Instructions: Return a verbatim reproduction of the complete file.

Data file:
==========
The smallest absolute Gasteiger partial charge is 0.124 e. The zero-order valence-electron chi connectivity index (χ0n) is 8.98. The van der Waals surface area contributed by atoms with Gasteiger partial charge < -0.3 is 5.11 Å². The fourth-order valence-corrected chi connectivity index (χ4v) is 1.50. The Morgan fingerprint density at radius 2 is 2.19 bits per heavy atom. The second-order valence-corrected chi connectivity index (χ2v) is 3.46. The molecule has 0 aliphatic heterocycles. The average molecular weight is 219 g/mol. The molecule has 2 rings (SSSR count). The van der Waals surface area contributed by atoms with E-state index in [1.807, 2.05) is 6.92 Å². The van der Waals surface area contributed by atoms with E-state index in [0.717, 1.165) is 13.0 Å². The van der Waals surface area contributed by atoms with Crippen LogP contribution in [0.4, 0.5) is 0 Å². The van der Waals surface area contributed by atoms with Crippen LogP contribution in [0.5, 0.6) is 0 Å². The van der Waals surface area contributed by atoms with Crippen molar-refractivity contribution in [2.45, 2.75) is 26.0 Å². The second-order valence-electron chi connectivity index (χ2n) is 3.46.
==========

The smallest absolute Gasteiger partial charge is 0.124 e. The zero-order valence-electron chi connectivity index (χ0n) is 8.98. The van der Waals surface area contributed by atoms with Gasteiger partial charge < -0.3 is 5.11 Å². The fourth-order valence-corrected chi connectivity index (χ4v) is 1.50. The Morgan fingerprint density at radius 2 is 2.19 bits per heavy atom. The second-order valence-corrected chi connectivity index (χ2v) is 3.46. The molecule has 0 aliphatic heterocycles. The average molecular weight is 219 g/mol. The molecule has 2 rings (SSSR count). The van der Waals surface area contributed by atoms with E-state index in [1.807, 2.05) is 6.92 Å². The van der Waals surface area contributed by atoms with E-state index in [0.717, 1.165) is 13.0 Å². The van der Waals surface area contributed by atoms with Crippen LogP contribution in [0.4, 0.5) is 0 Å². The van der Waals surface area contributed by atoms with Crippen LogP contribution in [0.5, 0.6) is 0 Å². The van der Waals surface area contributed by atoms with Crippen molar-refractivity contribution in [2.45, 2.75) is 26.0 Å². The second-order valence-electron chi connectivity index (χ2n) is 3.46.